Slipping into obscurity: one of England’s literary greats.

What countless wealth? The cherish’d pain,
The care, the doubt, the hope of gain.
Vain hope! were his Potosi’s store,
The miser’s soul would crave for more.-
What beauty? ’tis the mirror’s shade,
As fast the fairest features fade,
Till youth, and charms, and lovers gone,
Sad vanity remains alone.-
What literary fame? The strife
Of boundless mind with narrow life.-
What friendship? The poor man’s last fall!-
What love? The veriest dream of all!-

An excerpt from ‘Christina, the Maid of the South Seas; a Poem’ by Mary Russell Mitford, 1811.

Diction changes but sentiments endure, and the similarity between my own sentiments today and those of a 23-year-old poet from Hampshire, England some 205 years ago staggers me.

Mary Russell Mitford had friends, true friends, who loved her character, the way she spoke and the letters she wrote. But although she wrote often of love, Mitford died a spinster. As a youth she had dreamed of becoming the greatest female English poet, but perhaps by the time Mitford wrote the words echoed above she already, subconsciously knew the reality would be quite different.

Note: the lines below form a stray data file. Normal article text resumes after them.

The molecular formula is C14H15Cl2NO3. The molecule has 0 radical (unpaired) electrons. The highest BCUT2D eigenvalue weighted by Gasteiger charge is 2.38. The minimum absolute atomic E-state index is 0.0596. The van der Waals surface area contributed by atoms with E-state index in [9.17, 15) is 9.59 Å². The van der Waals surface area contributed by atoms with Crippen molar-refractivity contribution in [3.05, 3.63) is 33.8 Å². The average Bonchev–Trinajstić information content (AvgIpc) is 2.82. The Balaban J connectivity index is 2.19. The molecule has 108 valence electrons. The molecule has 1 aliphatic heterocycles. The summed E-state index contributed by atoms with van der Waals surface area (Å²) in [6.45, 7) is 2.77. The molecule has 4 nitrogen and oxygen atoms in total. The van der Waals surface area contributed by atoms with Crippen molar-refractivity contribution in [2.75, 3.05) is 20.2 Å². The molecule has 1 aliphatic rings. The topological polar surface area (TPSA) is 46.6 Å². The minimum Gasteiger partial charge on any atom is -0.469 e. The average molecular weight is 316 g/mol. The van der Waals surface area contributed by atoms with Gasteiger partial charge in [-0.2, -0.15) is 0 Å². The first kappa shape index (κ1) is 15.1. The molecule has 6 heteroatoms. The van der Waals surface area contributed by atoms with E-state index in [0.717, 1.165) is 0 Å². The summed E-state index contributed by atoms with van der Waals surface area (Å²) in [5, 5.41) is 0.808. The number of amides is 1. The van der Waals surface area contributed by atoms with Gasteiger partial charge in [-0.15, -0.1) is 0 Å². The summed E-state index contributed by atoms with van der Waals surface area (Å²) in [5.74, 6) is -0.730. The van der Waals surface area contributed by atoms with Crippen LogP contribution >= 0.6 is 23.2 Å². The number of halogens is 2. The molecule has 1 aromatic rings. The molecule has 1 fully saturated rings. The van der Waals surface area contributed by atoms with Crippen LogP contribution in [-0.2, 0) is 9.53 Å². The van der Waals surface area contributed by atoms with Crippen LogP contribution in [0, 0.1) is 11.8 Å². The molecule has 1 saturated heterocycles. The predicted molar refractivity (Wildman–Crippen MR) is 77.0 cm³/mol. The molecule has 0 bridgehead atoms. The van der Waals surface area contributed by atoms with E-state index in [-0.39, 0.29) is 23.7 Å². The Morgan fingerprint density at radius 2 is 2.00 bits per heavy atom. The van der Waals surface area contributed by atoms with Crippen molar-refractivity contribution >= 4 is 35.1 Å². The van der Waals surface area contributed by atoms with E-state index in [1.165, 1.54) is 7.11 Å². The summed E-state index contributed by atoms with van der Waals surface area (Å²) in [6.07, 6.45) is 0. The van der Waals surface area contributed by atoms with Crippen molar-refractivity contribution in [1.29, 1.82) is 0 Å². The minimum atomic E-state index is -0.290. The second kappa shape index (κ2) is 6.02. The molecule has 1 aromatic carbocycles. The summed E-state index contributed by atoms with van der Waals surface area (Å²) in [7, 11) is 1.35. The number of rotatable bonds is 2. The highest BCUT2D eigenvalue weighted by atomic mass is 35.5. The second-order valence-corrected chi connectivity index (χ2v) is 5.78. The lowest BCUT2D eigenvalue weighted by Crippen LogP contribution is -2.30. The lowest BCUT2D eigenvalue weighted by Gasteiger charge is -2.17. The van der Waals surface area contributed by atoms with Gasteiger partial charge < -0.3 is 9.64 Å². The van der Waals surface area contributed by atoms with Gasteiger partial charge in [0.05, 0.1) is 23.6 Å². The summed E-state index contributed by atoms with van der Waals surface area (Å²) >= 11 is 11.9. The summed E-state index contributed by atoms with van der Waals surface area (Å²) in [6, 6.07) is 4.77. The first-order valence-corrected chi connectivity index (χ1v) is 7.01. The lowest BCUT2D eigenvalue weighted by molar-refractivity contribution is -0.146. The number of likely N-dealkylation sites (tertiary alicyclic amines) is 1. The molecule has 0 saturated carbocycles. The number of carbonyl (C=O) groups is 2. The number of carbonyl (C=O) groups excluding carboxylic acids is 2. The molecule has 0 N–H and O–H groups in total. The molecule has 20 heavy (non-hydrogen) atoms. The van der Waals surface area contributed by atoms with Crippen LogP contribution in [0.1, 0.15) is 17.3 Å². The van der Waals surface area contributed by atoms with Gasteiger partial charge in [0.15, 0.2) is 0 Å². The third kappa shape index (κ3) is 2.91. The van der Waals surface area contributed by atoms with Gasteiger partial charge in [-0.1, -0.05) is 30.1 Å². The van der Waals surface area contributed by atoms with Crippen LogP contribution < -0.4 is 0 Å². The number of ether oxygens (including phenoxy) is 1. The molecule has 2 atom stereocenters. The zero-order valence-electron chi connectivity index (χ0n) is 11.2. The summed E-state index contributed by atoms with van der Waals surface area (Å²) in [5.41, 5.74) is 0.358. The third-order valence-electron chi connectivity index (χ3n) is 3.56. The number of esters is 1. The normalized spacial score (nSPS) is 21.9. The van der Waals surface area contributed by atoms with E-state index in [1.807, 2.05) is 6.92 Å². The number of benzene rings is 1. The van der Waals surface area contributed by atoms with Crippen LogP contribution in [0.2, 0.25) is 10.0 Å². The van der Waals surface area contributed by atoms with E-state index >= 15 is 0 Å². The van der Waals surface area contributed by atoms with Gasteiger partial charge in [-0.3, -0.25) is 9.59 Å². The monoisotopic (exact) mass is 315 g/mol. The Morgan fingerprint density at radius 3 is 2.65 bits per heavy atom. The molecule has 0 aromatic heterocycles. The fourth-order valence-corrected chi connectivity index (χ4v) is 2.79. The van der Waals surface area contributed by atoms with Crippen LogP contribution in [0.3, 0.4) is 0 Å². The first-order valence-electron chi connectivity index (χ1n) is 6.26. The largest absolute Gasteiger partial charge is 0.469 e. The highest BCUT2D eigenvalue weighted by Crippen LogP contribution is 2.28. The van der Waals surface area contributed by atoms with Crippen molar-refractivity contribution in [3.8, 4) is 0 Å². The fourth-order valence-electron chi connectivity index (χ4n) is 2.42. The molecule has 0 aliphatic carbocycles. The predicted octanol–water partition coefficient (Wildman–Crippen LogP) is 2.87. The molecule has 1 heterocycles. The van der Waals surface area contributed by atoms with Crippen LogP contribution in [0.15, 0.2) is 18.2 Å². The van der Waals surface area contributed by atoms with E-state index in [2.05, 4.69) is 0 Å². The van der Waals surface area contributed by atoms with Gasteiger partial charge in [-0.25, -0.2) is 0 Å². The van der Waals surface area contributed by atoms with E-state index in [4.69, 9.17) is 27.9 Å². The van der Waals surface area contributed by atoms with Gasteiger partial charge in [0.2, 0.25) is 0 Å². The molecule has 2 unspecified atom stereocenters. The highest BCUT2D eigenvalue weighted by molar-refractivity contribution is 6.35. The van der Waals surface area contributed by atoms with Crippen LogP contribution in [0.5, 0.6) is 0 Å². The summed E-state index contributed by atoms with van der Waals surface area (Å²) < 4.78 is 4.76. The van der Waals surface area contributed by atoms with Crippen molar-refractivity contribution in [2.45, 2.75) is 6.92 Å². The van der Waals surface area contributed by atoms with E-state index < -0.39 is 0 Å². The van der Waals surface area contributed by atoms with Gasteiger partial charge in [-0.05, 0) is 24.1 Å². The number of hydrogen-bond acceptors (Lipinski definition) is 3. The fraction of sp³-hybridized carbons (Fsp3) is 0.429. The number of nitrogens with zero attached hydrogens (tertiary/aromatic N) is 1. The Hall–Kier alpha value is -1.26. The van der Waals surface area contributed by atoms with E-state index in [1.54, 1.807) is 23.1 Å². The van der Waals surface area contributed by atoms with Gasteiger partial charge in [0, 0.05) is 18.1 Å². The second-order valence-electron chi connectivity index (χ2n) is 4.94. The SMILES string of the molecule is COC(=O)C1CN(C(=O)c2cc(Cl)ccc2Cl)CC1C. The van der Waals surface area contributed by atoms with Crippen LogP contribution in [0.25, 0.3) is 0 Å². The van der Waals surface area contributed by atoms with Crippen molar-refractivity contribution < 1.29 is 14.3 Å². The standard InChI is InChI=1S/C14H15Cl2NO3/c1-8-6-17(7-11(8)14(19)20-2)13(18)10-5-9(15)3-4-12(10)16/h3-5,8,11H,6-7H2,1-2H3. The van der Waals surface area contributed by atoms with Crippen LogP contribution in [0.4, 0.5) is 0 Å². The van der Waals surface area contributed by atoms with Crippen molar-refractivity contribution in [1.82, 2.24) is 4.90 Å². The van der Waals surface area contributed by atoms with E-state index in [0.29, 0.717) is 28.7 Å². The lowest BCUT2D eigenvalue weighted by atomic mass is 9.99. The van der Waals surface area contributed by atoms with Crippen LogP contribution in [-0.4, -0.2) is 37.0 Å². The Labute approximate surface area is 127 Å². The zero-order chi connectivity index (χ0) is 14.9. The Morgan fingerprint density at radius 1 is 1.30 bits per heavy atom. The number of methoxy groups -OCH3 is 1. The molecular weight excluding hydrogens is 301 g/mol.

The direction of her career was almost certainly influenced by the lavish lifestyle of her father Dr. George Mitford (or Midford) whose excesses she tolerated willingly and financed with increasing difficulty. By the time of her death in 1855 Mitford was not impoverished, but was best known not as a poetess so much as a novelist and playwright, and justly, one of great merit. It then duly alarms me that so little is written or spoken about this literary luminary, whose works span five decades and received much critical acclaim.

Read the rhyme again now and see if you can’t appreciate the irony of this prophetic extract. Or read the full poem at: https://archive.org/stream/christinamaidso00mitfgoog#page/n6/mode/2up

Had poetry proven a more lucrative endeavour, who knows what Mitford might have achieved – perhaps the enduring fame she had craved as a child. I feel her pain. Like Mitford, I will never make my living out of poetry because my sort, the structured, rhyming sort,  just isn’t en vogue anymore.